In order to alleviate any quality concerns that may arise with such filament, the foundation is working with the University of Michigan to create a quality standard for the fair-trade filament. A pilot project has been set up in India and the first filament is expected to retail in the summer.

Fairtrade Filament strikes us as one of the few very credible initiatives that could indeed change lives for the better. Whereas there have been many grandiose claims as to how 3D printing will change the world, this project may actually change the world for those that need it most.

William Hoyle - ethical filament foundation

 

Open Source Additive Manufacturing software – Ahead of the market by sharing (David Braam)

David Braam is the programmer behind Cura, the open-source slicing software developed by the 3D printer manufacturer Ultimaker. As we use Cura for most of our prints, hearing David speak and give some insights into his work was highly exciting.

David’s speech ‘Open Source Additive Manufacturing software – Ahead of the market by sharing’ was focused on explaining why David (and Ultimaker) believe that an open-source approach to software development is superior to a closed approach. David told the story of how he was overwhelmed by the 260 different configuration settings that he faced the first time he tried to use Skeinforge (a open-source slicing engine). Today, Cura has 30 settings, making it easier to use and faster than Skeinforge. However, Cura could never have been developed if Skeinforge had been a closed software.

The development of Cura is a perfect illustration of how a great software was created by relying on the input of many. David insisted on the fact that even if he is the public face of Cura, he is not the one with all the great ideas. He relies on the contributions of the user community to keep developing and advancing the software, something that would not be possible without an open-source approach.

It is great to see that, despite their commercial success, Ultimaker stays true to the tenets of the RepRap project by contributing to the community with their open-source developments.

Keep up the good work David, the community is looking forward to the next releases of Cura!

David Braam from Ultimaker


Local manufacturing through 3D Hubs, the world’s largest 3D printing network (Filemon Schoffer)

The talk by Filemon Schoffer (Community Manager at 3D Hubs) was another one that we were looking forward to attend. Having read about 3D Hubs before, we keen to learn more about one of the fastest growing platforms in 3D printing today.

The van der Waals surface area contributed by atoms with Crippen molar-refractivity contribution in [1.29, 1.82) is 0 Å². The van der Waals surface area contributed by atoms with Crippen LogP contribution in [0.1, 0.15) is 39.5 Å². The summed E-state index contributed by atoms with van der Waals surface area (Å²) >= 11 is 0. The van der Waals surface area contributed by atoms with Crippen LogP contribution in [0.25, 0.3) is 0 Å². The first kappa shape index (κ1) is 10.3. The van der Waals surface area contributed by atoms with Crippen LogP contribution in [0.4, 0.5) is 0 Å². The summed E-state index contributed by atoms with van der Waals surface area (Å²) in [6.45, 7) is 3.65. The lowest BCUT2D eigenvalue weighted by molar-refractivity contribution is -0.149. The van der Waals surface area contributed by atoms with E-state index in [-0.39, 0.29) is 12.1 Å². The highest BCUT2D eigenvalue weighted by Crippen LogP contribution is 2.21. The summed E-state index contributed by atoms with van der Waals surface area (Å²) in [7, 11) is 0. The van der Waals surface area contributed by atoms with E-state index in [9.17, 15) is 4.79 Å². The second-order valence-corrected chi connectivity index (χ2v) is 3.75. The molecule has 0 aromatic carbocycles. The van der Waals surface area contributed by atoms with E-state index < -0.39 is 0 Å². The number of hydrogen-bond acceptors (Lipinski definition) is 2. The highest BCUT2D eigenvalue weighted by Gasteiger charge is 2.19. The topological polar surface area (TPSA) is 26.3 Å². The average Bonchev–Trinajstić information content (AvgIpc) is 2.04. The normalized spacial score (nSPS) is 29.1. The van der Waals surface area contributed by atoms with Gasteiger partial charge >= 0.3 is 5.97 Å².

The basic principle behind 3D Hubs is simple: 3D Hubs serves as a platform to connect 3D printer owners with people who need 3D prints. The current world population of 3D printers is estimated to be around 100.000 machines. However, these tend to sit still for 95% of the time. 3D Hubs offers 3D printer owners the opportunity to use their idle capacity to earn some money by making their printers available for local 3D printing demand.

Launched only in May 2013, 3D Hubs is now the world’s largest network of 3D printers, capturing somewhere between 5 and 10% of the global consumer 3D print capacity.

As Filemon explained, 3D Hubs may well digitize the distribution of products in the same way that Spotify has done for music. Today, the majority of prints ordered via 3D Hubs is in the space of prototypes and hobby applications but the trend is expected to evolve towards fashion and home products as the market matures.

However, no matter how keen 3D Hubs are on the world of digital products, they still like to keep a firm grounding in the real world. 3D Hubs is very much a community driven company and they put significant effort into growing their community by organizing local meet-ups. Currently around twenty of these face-to-face meeting take place across the globe every month.

Filemon’s speech certainly inspired us to join 3D Hubs. In fact, we had been thinking about it for a while but we’ll now register our printers and test the platform. Stay tuned for updates as we will report on our progress.

Conclusion

In summary the FabCon 3.D was a event worth attending. Whereas the fair might not have impressed by its sheer size, it made more than up for that with its cozy atmosphere and ease of access to some of the industry’s top movers and shakers. Walking into the exhibition hall on Friday morning we wouldn’t have thought that come Saturday afternoon, we would have had good discussions and drinks with David Braam, Filemon Schoffer and Jérémie Francois. We knew these guys due to their online presence but meeting them in person is really what made it worth attending FabCon 3.D.

The only sour note was the fact that not all exhibitors stuck around until Saturday afternoon, the official end of the fair. Sadly, the stands of Protocow, the Perpetual Plastic Project and others we already empty by Friday afternoon. As we discovered by talking to other exhibitors, Wednesday would have been the day worth attending since the fair was double the size with all the exhibitors of both the Rapid.Tech and the FabCon 3.D being present.

Still, we will certainly be back for the next edition of FabCon 3.D!

In case you missed the FabCon 3.D but still would like to attend a 3D printing fair this year, make sure to check our our 3D Printing Fairs & Events listing.